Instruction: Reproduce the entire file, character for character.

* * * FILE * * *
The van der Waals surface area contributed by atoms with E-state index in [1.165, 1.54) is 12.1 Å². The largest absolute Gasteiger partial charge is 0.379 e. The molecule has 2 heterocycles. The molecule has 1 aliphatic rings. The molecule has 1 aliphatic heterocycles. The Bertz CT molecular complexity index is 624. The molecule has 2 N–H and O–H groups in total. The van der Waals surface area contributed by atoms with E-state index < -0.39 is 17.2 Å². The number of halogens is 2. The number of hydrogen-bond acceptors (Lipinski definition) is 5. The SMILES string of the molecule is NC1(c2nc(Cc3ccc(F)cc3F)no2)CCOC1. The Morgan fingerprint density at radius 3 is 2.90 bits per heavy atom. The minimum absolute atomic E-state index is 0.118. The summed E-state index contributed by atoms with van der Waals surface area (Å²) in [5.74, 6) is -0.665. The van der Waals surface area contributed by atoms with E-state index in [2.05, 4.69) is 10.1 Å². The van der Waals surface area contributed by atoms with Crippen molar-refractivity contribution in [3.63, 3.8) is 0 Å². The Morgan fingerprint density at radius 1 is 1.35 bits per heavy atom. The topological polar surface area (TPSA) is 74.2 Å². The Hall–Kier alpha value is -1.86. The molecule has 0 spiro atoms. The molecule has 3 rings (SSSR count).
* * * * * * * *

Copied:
The van der Waals surface area contributed by atoms with E-state index in [1.165, 1.54) is 12.1 Å². The largest absolute Gasteiger partial charge is 0.379 e. The molecule has 2 heterocycles. The molecule has 1 aliphatic rings. The molecule has 1 aliphatic heterocycles. The Bertz CT molecular complexity index is 624. The molecule has 2 N–H and O–H groups in total. The van der Waals surface area contributed by atoms with E-state index < -0.39 is 17.2 Å². The number of halogens is 2. The number of hydrogen-bond acceptors (Lipinski definition) is 5. The SMILES string of the molecule is NC1(c2nc(Cc3ccc(F)cc3F)no2)CCOC1. The Morgan fingerprint density at radius 3 is 2.90 bits per heavy atom. The minimum absolute atomic E-state index is 0.118. The summed E-state index contributed by atoms with van der Waals surface area (Å²) in [5.74, 6) is -0.665. The van der Waals surface area contributed by atoms with E-state index in [2.05, 4.69) is 10.1 Å². The van der Waals surface area contributed by atoms with Crippen molar-refractivity contribution in [3.63, 3.8) is 0 Å². The Morgan fingerprint density at radius 1 is 1.35 bits per heavy atom. The topological polar surface area (TPSA) is 74.2 Å². The Hall–Kier alpha value is -1.86. The molecule has 0 spiro atoms. The molecule has 3 rings (SSSR count).